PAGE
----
Defeat for Macron in regional opinion polls opens the presidential race wide open

On a visit to three towns in northern France last week, President Emmanuel Macron insisted he was not campaigning on Sunday. regional elections. “I simply continue my work for the nation,” he said. Few believed him. He leads the Hauts-de-France region north of Paris Xavier Bertrand, a center-right presidential candidate and a potential rival to Macron in next year’s elections for the Elysee Palace.

The president needed a decent electoral result for his centrist party, La République en Marche, to clip Bertrand’s wings. So he canceled the stations, adding at least five ministers to the party’s regional slate to boost his appeal and scheduling his visit to the region. But in the first round of voting on Sunday, LREM flopped, winning just 9 percent in Hauts-de-France, according to estimates, and failing to reach the second round of voting on June 27. Bertrand was victorious by 41 percent, defeating his far-right rival in a distant second.

Nationally, Macron was the biggest loser in the poll even though the far-right National Rally party led by Marine Le Pen fared much worse than expected, receiving only 19 percent of the vote and coming first in just one region, rather than The expected six. . Macron’s party, which still lacks grassroots organization and the advantages of a local office, slipped to fifth place with 11 percent of the vote and failed to make it to the second round in several regions.

Elections for proportional representation for regional councils with only limited powers over transportation, schools and economic development are unreliable evidence of next year’s presidential contest. The participation rate was also very low, at 33 percent. But in two ways, it was a preparation for the next big race.

“What is at stake here is Emmanuel Macron’s ability to present himself as a bulwark against Marine Le Pen,” said Chloe Morin, an analyst at the Jean Jaures Research Foundation. “For Marine Le Pen, it is about the glass ceiling and breaking the idea that a high-stakes election cannot be won by her party.”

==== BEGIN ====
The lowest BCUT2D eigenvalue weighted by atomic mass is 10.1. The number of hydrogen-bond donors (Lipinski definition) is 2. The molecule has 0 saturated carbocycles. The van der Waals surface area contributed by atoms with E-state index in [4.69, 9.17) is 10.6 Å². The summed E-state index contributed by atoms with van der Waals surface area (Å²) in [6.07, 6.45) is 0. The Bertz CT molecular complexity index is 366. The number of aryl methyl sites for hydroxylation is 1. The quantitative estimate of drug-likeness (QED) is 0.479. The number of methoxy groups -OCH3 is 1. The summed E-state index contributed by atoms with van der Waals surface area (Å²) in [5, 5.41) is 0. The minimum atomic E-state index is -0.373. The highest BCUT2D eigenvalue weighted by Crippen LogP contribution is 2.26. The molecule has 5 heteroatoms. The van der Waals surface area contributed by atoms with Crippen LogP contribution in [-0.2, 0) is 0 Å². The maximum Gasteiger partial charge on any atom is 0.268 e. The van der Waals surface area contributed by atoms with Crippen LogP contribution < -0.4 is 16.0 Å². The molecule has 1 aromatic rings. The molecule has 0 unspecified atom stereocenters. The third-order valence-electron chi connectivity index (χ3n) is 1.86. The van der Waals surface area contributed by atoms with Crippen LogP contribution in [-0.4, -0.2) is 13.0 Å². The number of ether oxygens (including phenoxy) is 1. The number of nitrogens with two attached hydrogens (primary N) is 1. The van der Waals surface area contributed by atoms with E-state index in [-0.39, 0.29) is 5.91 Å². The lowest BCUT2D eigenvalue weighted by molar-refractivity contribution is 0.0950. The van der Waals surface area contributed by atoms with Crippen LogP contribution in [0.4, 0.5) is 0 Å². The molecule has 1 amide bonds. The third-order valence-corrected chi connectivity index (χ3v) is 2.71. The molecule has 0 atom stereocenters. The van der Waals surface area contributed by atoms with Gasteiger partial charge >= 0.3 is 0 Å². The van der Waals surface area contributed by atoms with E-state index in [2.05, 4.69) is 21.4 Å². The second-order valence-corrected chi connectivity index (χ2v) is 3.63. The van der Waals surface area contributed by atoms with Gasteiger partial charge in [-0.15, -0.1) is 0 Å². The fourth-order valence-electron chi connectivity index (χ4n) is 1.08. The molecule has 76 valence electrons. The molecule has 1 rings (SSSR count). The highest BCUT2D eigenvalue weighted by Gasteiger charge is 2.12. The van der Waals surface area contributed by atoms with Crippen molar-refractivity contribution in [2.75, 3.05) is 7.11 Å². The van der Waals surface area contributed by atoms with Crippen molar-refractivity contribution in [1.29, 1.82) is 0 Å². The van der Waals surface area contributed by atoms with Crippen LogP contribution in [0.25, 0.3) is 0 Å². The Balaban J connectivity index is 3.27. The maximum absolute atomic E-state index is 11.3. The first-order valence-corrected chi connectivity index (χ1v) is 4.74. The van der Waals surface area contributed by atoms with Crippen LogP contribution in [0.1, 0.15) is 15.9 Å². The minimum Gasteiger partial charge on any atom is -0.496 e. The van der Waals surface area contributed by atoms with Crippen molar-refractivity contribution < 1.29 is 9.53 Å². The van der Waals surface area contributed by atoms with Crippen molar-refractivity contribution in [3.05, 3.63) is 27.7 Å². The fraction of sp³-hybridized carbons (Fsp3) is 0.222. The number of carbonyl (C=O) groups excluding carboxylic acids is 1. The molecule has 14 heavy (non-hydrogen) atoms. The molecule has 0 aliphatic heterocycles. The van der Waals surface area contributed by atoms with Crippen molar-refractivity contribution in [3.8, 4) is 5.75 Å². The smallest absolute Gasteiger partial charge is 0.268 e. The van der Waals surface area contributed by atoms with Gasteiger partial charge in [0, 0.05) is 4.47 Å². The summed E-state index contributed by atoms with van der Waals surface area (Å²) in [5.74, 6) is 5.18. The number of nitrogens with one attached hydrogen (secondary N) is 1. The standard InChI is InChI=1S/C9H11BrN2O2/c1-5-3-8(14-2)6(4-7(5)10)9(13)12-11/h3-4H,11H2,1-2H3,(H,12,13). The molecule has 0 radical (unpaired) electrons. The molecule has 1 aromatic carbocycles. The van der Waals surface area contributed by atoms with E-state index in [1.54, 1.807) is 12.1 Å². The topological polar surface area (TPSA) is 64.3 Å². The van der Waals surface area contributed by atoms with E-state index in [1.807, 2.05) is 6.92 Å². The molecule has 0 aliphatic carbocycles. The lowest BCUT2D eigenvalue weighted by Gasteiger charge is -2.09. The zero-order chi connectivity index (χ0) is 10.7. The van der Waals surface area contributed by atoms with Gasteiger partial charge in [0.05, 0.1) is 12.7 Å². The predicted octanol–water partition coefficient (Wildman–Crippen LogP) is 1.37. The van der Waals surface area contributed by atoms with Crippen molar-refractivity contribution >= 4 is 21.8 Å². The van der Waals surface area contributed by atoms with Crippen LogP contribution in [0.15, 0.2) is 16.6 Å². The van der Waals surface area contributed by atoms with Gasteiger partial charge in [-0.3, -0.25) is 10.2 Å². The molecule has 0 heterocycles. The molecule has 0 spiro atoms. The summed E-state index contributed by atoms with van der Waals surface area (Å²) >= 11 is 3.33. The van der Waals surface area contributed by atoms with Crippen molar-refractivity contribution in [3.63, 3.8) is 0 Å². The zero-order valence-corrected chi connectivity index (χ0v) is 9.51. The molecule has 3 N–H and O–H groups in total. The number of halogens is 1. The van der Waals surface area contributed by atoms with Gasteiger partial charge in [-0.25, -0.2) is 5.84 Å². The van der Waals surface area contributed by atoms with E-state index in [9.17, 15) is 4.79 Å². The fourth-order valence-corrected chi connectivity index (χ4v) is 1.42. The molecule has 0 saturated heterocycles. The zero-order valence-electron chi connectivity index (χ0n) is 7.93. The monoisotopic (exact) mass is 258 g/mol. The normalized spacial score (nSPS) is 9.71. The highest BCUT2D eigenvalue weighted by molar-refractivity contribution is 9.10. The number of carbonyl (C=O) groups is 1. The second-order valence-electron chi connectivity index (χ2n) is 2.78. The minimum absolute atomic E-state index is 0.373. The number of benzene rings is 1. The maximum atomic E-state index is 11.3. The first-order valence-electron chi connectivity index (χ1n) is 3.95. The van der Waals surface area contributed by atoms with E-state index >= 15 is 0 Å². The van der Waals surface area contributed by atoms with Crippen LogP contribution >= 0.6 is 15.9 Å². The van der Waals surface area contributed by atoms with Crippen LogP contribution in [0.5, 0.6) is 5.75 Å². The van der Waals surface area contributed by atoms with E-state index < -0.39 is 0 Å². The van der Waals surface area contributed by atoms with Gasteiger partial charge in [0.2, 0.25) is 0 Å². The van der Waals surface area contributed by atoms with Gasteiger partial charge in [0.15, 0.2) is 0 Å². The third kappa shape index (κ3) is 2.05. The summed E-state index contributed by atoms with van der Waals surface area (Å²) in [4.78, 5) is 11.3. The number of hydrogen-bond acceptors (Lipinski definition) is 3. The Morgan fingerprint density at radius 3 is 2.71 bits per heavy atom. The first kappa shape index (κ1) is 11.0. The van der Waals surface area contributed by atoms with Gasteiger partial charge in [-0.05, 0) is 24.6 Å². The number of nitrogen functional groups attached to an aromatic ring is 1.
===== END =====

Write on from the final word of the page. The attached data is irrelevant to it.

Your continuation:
Sunday’s elections suggest that the glass ceiling remains difficult to break, although the far right may still have a chance of winning in Provence-Alpes-Côte d’Azur next weekend. The formation of a regional council would be another step in the normalization of the far right, which has softened its political positions in recent months. Le Pen’s opponents hope the far-right’s disappointing outcome will blow some wind out of its sails.

In the meantime, Macron has to worry about Bertrand, his most plausible centre-right rival.

Presenting himself as the best-positioned politician to defeat the far right has been a key part of Macron’s political strategy from the start. He proved it by convincingly winning the presidency in 2017. But after four turbulent years at the Elysee, and with French politics in a frenzy over perceived threats of anarchy and Islamic terrorism, the threat from Le Pen is as strong as ever. Opinion polls consistently indicate that she will win the first round of the presidential election in April next year, and Macron will run in a tight election in the second. They also point out that Bertrand, the former conservative health and labor minister, will defeat her more easily than Macron.

By easily fending off the far right in northern France, Bertrand cemented his claim that he was better able to unite the nation against Le Pen. Here we dismantled and smashed the jaws of the National Front الجبهة [as the far-right used to be known]Sunday night said. He added that it was the barricade now.

Macron was hoping for a closer competition at Hauts-de-France so he could ride to save Bertrand in the second round. But Bertrand did not need his help. The center-right Republicans have consolidated their grip on other regions as well, showing that France is leaning strongly in a conservative direction even if the left is proving less moribund than thought. Bertrand can expect a major boost to his presidential campaign, assuming the Republicans fall behind him. The duel between Macron and Le Pen is now a three-dimensional race.

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